“I can’t honestly see it happening.

“The reason it sits there even as a remote possibility is that I think it would be an unusual and interesting experience and I like unusual and interesting experiences.”

After a career in the tax office during which he used his annual leave to mount the expeditions to the greater ranges, he hopes he finally will have more time for his pursuits.

“I retired in January 2017 and the first two years of retirement have not gone that well.

Mick Fowler: 'shit happens'. Photo: Bob Smith/grough

Mick Fowler: 'shit happens'. Photo: Bob Smith/grough

“So I take the view that retirement is restarting as from when I got off my back 2½ weeks ago. My intention is to do more fellrunning and more rock-climbing, because they are the areas – rock-climbing and winter climbing in the UK – exploratory climbing that I intend to do.

“But there’s also spending more time with the family. My daughter’s out in Australia; our son’s just finishing his university education and there are more things I’d like to do, trips with my wife, that are now possibilities, whereas for the past 25 years there hasn’t been enough time.

“There’s a small group of us in the Peak District who tend to meet up one day a week and do something that involved heavy breathing. In the summer that might be rock-climbing; in winter, caving; it might be biking; it could be running, or if all else fails we’d go to the climbing wall.

“If we went away I tend to go to Scotland or north Wales, but what I’d like to do is get the standard back up again so I can go to some of the more adventurous unclimbed cliffs there still are around our coast.”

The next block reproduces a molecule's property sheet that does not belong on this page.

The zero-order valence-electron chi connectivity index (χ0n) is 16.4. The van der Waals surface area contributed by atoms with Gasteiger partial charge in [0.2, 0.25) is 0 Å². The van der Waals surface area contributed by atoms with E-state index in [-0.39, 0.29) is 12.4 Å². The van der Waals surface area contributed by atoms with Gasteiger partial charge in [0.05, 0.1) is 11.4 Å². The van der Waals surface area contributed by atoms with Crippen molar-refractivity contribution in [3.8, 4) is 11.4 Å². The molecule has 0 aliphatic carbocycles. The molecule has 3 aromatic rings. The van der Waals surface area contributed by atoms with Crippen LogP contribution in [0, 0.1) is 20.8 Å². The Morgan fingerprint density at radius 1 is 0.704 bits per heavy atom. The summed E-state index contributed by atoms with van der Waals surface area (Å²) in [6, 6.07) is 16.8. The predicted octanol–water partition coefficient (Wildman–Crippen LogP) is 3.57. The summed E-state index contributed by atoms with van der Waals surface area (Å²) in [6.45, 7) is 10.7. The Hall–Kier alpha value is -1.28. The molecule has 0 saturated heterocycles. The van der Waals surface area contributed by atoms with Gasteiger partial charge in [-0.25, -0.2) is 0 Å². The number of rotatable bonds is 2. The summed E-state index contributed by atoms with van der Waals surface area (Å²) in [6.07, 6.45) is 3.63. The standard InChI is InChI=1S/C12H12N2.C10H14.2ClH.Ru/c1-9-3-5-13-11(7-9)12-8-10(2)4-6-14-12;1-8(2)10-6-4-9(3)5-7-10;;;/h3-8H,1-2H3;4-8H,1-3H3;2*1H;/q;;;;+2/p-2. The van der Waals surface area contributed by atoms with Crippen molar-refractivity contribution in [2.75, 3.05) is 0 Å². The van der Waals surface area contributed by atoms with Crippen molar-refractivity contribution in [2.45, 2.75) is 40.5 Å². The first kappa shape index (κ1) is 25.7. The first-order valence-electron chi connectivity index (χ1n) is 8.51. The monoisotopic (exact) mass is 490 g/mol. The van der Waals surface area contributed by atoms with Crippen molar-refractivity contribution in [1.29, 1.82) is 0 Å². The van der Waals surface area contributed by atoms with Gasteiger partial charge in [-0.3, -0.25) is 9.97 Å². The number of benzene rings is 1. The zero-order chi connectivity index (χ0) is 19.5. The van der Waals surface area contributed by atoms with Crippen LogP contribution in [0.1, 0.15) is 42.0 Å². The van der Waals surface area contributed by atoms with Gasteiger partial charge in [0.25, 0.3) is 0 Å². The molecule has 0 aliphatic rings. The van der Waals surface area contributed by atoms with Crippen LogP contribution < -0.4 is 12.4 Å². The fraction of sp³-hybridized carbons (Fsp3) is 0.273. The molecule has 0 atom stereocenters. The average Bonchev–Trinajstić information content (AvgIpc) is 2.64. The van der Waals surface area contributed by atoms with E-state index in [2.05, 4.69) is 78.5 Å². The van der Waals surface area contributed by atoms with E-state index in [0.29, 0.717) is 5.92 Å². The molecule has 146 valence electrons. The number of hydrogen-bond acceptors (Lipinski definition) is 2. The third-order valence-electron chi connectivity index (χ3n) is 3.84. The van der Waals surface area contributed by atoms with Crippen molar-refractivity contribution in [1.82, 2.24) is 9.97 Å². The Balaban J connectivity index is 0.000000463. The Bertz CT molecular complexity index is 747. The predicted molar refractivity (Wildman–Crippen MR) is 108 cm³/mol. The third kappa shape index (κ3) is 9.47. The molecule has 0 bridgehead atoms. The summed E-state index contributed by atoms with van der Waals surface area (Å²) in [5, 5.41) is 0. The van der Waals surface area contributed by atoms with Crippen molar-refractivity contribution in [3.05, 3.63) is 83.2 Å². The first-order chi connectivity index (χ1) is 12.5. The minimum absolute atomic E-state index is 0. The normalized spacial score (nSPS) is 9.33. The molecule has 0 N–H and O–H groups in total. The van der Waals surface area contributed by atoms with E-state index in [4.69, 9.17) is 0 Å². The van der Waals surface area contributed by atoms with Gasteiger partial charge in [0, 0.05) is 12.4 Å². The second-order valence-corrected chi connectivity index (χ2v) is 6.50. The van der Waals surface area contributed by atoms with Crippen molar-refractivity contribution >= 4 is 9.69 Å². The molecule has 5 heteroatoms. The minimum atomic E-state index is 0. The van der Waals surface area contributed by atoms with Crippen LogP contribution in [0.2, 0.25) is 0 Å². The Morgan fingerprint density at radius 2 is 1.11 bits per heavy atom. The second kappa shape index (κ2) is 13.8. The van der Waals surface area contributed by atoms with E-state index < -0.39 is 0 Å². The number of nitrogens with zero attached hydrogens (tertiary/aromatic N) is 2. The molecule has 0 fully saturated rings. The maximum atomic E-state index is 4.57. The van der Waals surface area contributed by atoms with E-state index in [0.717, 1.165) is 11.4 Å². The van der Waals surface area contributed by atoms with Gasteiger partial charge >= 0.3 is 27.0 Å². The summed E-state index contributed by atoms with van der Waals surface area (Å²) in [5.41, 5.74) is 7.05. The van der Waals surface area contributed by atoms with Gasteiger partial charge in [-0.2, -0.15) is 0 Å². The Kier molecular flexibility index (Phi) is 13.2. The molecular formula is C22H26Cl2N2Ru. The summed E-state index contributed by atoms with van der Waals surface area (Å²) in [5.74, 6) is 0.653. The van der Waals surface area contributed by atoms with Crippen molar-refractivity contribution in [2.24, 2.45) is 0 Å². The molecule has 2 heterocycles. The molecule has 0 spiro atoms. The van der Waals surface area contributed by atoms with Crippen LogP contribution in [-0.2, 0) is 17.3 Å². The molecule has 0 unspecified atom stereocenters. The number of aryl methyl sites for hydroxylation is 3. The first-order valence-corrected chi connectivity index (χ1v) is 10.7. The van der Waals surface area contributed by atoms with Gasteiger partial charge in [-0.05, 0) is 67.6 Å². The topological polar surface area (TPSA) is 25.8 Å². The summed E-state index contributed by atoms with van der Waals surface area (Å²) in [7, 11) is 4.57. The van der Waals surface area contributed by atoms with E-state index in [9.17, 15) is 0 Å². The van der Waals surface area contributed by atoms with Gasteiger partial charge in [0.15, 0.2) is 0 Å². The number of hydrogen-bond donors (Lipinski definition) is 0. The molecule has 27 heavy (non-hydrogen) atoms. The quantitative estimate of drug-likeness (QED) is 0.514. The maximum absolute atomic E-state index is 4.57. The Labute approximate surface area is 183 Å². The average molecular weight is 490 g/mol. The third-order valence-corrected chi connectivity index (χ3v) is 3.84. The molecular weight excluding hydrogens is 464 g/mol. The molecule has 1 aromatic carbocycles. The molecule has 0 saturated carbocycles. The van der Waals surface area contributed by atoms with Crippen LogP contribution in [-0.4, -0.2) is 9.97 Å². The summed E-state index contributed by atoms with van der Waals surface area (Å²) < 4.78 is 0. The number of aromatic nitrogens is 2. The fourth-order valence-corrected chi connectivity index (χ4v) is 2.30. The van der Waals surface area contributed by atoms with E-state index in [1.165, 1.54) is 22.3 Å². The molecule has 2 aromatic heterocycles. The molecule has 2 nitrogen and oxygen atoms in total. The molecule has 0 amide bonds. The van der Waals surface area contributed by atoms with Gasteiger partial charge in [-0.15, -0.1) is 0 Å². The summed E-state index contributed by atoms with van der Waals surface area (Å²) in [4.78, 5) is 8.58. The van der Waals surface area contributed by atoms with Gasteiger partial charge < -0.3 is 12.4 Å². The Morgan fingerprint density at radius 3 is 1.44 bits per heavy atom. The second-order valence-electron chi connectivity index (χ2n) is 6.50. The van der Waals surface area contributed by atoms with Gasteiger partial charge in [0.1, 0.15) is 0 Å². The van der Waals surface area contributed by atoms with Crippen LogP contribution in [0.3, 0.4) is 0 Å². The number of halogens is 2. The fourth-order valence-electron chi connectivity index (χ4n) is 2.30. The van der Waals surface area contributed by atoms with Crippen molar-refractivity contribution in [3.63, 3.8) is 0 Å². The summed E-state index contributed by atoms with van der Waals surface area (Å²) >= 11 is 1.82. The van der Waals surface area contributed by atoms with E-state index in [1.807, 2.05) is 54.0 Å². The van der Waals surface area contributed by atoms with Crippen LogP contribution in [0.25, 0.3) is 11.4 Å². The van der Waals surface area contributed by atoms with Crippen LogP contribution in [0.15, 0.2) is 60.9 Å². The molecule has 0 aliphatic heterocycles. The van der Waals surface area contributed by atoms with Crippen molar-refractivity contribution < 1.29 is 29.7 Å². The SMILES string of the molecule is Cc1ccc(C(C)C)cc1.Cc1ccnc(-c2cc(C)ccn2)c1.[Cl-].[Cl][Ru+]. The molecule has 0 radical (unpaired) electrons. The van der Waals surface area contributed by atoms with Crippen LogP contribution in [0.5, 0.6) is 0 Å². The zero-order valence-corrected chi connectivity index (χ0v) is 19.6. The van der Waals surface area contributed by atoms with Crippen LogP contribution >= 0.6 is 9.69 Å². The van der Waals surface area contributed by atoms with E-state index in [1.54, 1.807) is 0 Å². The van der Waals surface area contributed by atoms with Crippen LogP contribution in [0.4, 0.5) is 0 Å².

He’s also anticipating finally tackling that Himalayan peak that has been postponed twice with Saunders. “We used to climb an awful lot together back in the 1980 when we were both in London.

“We climbed the Golden Pillar of Spantik. He was an architect in London at the time and he gave that all up to become a guide and has been guiding people all round the world. I stayed in the tax office and we got back together for climbing in 2016 and we had a great trip out to India climbing the north face of a peak called Sersank, which was a fantastic trip, a good steep face, an unclimbed peak and it was so good, we said we must do this again.

“Doing it again is now April next year.”

Fowler’s third tome No Easy Way is subtitled the Challenging Life of the Climbing Taxman.

He said: “This book is about my climbing trips over the past 15 years but it’s also about the juggling in life that has to go on to lead that kind of lifestyle, so it also includes a bit about the tax office; about walking the dog – there are a few amusing incidents that have happened; it’s a high-risk activity walking the dog – and I’ve included a bit about the challenges of taking on the presidency of the Alpine Club.

So there’s quite a bit of stuff there that’s not just about mountaineering. Fellrunning features – my introduction, how I became a keen if not competent fellrunner.

Probably the most Fowleresque answer came to the question if, bearing in mind his impressive list of first ascents, it irked Fowler that he wasn’t better known. His reply was a simple: “No.”

No Easy Way is published by Vertebrate Publishing.